In a notable court ruling in the United States, a judge in California has ruled that the two rivaling ride hailing companies Uber and Lyft will now have to classify their drivers as employees and not treat them as mere freelancers.
The court gave the two companies a period 10 days to file an appeal against the judgment and to appeal against a preliminary injunction.
The status of drivers of these two companies has been a cause of controversy for quite some time now. Companies in the gig economy claim that treating drivers as freelancers means that drivers would be able to work on their own terms. However critics of this classification of drivers of the companies have argued that this was done deliberately by the companies to avoid providing the drivers any pf the facilities that they would have otherwise been forced to if they were classified as employees.
Works in the gig economy have been granted entitlement to holiday and sick pay under a new rule that has been enacted in California called Assembly B5. The new law was implemented starting January 1 and sets out three criteria for classifying whether a worker is an independent freelancer or whether he or she is an employee working in the gig economy.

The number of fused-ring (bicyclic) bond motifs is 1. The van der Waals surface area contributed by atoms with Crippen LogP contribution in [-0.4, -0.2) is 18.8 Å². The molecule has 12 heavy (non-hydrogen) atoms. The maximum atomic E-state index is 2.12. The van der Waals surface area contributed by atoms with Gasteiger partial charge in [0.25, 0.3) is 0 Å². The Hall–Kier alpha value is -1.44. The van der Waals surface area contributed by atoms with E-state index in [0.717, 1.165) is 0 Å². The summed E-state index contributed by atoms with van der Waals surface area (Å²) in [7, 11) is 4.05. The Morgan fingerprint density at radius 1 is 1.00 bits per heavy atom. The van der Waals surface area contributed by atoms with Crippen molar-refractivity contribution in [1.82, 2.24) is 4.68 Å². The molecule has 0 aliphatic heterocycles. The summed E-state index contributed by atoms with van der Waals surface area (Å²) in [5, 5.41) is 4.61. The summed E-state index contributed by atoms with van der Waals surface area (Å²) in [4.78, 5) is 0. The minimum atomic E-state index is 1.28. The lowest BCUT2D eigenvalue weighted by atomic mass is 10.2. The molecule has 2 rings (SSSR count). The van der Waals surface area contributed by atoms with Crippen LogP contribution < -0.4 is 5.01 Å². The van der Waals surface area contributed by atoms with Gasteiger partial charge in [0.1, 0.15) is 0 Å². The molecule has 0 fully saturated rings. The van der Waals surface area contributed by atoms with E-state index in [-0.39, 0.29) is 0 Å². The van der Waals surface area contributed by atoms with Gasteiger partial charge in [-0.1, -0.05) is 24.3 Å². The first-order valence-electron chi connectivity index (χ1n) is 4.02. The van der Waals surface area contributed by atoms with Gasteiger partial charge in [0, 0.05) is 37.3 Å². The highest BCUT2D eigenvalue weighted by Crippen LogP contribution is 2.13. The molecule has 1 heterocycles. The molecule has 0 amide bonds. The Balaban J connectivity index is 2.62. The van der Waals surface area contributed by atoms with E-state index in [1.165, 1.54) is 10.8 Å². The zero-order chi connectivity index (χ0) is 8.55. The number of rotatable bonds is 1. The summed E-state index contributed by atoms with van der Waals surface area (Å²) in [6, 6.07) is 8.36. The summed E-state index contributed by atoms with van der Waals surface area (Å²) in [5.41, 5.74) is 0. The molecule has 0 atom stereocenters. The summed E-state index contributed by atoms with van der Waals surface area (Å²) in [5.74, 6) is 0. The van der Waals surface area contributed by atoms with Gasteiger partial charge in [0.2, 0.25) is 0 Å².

These criteria can b found on the California state government website in the form of a list. They include a consideration about whether the entity hiring such workers can have or possess direct control over their activities and can direct the workers in terms of their performance. It also includes the consideration of whether the job that is offered to such workers in the gig economy is different from the core line of work of the hiring entity.
They should not be considered “hiring entities”, Uber and Lyft had argued.
But disagreeing with the two companies, Judge Ethan Schulman said that this contradicted the claims that the two companies had made elsewhere.
“Defendants may not evade legislative mandates merely because their businesses are so large that they affect the lives of many thousands of people,” he wrote.
“The vast majority of drivers want to work independently, and we’ve already made significant changes to our app to ensure that remains the case under California law,” said an Uber spokeswoman.
Drivers “do not want to be employees”, Lyft said.
The status of app-based drivers is set to be put to the vote in a referendum in California in November.
The ruling was described as “a resounding victory” for drivers by Mike Feuer, Los Angeles City Attorney.
(Adapted from BBC.com)